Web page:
EEC Perspectives

In the Court of Public Opinion, Utilities Lose by Playing Defense

 

law and order logo

Courtesy: NBC

Different people celebrate the 4th of July in different ways. Beyond the fireworks, baseball and ritual grilling of meat, I like to celebrate our nation’s independence by binge-watching my favorite TV show, “Law & Order,” the long-running police procedural drama.

 

Courtesy: NBC

Courtesy: NBC

The original show ran for 20 years and had several spin-offs. Regrettably, the original and most of its spinoffs have ended. My father was a police officer, so that could account for some of the series’ appeal. For me, Lenny Briscoe, the sardonic New York homicide detective played by Jerry Orbach, made the show worth watching. His wisecracks at crime scenes closed out the first block of every show for a dozen years.

 

Credit: iStock

Credit: iStock

But given my work in utility communications and marketing, I think the show’s frequent reference to the “court of public opinion” is what really resonates with me now. Whether invoked by the police, prosecution or the defense, nary an episode of “Law & Order” went by without some character asking how something would play among the public. Most of the concern about public perceptions took place well before social media grew into the dominant force it is today. Winning in the court of public opinion involved one distinct set of challenges; winning in a court of law a very different set. Very different sets of rules governed each, and, of course, disparate outcomes awaited the loser in each court.

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Awkward Conversations Utility Communicators Need to Have with Customers

Credit: The Odyssey Online

Credit: The Odyssey Online

Many of us would prefer to avoid awkward conversations if we can. We turn evasive when our children ask us, “Where do babies come from?” At a party, someone asks about the presidential candidates and most people go into full-on fudge mode. Stalling, evading and dissembling are seen as preferable to having a conversation that makes us uncomfortable.

The ongoing water crisis in Flint, Michigan, holds valuable communications lessons for electric and gas utilities. Typically, utility executives are reluctant to discuss with customers the need to invest in infrastructure, because that brings on the discussion of price increases. It’s awkward, it’s negative, it’s a sleeping dog we should let lie.

No, we shouldn’t. The water crisis in Flint is what happens when a utility doesn’t maintain its infrastructure. And there is mounting evidence the water infrastructure crisis is a national one that spreads well beyond Flint.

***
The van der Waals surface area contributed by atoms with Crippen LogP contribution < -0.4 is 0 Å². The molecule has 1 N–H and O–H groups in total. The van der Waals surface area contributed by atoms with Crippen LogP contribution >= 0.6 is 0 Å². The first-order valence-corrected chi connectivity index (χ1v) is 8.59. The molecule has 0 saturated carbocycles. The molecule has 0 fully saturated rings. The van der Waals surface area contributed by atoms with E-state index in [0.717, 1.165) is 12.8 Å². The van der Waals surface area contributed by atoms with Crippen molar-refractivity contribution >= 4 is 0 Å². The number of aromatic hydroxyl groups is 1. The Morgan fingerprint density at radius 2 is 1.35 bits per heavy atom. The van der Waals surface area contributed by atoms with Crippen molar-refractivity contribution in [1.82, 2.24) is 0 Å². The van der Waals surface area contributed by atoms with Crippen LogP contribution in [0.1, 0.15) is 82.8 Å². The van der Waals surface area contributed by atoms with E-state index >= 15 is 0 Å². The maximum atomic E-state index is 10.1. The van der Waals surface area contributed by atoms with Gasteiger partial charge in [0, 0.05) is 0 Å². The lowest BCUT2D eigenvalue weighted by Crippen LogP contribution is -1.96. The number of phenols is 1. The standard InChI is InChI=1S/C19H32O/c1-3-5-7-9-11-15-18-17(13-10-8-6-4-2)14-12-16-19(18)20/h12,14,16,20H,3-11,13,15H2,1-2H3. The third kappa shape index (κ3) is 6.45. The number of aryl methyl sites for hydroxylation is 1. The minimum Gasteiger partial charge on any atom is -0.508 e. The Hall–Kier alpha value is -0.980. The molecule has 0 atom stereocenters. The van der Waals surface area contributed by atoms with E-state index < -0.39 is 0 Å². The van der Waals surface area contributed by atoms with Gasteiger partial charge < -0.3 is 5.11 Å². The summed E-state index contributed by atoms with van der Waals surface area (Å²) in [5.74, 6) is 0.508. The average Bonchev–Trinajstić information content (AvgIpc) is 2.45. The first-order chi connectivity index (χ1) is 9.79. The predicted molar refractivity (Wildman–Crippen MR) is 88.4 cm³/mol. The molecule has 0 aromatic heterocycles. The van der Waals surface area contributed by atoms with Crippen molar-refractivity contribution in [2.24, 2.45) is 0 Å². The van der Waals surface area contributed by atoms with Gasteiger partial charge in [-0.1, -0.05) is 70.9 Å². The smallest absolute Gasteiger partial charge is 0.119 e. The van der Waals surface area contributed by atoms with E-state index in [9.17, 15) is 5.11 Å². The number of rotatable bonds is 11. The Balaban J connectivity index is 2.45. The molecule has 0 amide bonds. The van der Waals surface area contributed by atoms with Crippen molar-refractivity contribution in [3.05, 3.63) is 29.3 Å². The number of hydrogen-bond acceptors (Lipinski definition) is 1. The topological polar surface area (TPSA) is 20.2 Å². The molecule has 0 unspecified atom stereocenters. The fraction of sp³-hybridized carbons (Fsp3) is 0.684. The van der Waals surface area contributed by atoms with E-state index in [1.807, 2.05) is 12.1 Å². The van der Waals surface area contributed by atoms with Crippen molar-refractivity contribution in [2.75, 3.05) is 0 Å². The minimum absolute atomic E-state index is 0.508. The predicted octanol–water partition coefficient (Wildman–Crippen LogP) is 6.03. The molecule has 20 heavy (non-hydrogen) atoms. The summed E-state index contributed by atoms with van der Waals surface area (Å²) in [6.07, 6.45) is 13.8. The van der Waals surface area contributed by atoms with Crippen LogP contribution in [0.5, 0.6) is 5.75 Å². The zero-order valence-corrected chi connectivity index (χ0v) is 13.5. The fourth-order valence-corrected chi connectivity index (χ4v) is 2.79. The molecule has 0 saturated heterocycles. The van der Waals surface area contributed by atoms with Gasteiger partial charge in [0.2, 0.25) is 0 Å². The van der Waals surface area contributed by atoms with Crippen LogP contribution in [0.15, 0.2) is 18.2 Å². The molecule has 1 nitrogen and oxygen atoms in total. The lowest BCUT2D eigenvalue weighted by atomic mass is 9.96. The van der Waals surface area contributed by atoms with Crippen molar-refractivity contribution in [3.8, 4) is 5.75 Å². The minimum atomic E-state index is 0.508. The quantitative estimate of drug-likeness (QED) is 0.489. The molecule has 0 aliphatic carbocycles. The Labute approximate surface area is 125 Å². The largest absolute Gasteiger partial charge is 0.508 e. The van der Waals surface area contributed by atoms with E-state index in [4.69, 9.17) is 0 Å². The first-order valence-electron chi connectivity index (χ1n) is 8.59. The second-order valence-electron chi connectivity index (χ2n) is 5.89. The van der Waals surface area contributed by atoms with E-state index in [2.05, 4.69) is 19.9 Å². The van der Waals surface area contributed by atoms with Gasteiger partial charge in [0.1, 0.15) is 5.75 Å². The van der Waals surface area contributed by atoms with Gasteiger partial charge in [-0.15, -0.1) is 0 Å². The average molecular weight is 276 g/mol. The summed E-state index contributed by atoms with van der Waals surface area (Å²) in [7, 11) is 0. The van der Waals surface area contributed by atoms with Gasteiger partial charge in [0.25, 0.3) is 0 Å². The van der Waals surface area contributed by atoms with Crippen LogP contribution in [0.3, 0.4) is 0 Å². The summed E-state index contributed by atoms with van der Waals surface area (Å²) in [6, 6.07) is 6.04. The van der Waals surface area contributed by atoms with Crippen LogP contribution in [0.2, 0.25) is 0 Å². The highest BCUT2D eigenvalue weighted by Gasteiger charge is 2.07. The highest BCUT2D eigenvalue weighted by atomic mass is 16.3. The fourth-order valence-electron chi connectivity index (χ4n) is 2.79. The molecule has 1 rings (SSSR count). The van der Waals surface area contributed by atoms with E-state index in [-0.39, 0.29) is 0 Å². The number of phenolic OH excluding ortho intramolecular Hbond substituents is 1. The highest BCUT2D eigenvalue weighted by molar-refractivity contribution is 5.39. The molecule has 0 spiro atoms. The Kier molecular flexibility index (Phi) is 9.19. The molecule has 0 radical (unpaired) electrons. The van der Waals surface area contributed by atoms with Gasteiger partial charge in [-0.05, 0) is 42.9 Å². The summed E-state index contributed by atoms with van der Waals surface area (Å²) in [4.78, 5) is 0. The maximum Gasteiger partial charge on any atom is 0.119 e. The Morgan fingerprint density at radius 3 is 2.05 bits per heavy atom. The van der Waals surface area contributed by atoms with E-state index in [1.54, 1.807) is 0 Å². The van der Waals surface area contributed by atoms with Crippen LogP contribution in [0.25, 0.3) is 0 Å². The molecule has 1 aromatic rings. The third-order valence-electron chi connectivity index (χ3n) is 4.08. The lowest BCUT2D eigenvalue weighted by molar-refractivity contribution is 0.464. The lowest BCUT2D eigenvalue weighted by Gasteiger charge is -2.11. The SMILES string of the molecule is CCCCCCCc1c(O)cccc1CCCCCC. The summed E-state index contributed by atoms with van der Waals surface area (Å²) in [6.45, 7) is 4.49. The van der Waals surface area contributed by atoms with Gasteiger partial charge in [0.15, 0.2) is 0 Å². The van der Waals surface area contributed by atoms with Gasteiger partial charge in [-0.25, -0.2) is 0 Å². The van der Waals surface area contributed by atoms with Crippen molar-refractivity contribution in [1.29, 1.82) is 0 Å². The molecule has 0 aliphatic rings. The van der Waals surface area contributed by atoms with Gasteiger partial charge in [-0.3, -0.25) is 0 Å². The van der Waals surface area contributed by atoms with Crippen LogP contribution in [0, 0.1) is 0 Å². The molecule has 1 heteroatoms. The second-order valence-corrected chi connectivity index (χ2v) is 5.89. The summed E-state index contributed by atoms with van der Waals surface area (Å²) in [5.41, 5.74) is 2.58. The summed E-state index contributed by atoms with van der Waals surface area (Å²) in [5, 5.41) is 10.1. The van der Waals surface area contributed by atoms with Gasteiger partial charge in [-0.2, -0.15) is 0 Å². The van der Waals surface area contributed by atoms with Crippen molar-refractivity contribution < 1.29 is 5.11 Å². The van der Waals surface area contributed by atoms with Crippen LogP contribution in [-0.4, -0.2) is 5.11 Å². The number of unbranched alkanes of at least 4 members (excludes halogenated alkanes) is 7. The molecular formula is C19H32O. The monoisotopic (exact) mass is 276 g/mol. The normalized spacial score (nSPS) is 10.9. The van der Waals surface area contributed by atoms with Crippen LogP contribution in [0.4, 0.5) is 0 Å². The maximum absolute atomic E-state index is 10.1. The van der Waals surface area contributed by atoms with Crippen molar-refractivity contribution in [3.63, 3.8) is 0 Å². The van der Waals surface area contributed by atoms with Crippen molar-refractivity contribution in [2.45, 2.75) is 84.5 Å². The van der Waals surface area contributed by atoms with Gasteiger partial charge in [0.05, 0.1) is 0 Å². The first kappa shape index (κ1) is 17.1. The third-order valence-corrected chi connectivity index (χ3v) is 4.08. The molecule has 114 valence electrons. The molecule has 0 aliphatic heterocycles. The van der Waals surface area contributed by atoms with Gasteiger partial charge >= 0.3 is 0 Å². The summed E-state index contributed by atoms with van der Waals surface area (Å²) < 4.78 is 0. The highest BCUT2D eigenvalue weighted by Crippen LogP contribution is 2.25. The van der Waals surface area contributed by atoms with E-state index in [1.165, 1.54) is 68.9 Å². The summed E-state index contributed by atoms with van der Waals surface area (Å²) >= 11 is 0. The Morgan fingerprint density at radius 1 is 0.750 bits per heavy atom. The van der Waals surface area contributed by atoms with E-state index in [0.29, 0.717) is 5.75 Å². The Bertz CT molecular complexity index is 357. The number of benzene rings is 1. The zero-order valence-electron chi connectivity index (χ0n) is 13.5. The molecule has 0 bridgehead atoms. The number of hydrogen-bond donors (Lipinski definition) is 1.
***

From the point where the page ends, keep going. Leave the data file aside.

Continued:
Credit: Associated Press

Credit: Associated Press

Leave aside all the political finger-pointing, of which there is plenty. Forget partisan politics if you can. Overlook the special conditions, such as the city of Flint being in receivership. Ignore claims of racism. At its core, the Flint water crisis is a story of a utility placing its customers at risk because it didn’t do its most basic job: maintain its infrastructure.

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Utility Communicators: Making Lemonade out of Lemons

Lemon juice in pitcher and glass with citrus squeezer and fresh lemon isolated on white

iStock Photo

When I talk to media relations representatives at utilities, I often hear how difficult their jobs have become. Newspapers have closed. Dailies have become twice-weeklies. The news hole is shrinking. Veteran reporters who used to cover the utility have taken a package. If those veterans are replaced (and their positions are not always back-filled), it typically is with a shiny new journalism-school graduate who covers cops (on Mondays), schools (on Tuesdays) and business — in whatever flavor — on Thursdays. The loss of institutional memory has made it harder to place favorable stories about the utility in any media outlet.

For media relations practitioners, the print media outlook certainly is grim. There are fewer and fewer opportunities to place a story, especially if it requires more than five column-inches and does not include a photo of linemen rescuing kittens from power poles.

And yes, the outlook is even grimmer in the broadcast media, with their breathless coverage of car accidents, severe weather, high-school sports and miraculous recoveries from tragic illnesses. “If it bleeds, it leads” has been the mantra for TV news for the 30 years I have been in the utility communications game. That, too, shows no sign of changing any time soon.

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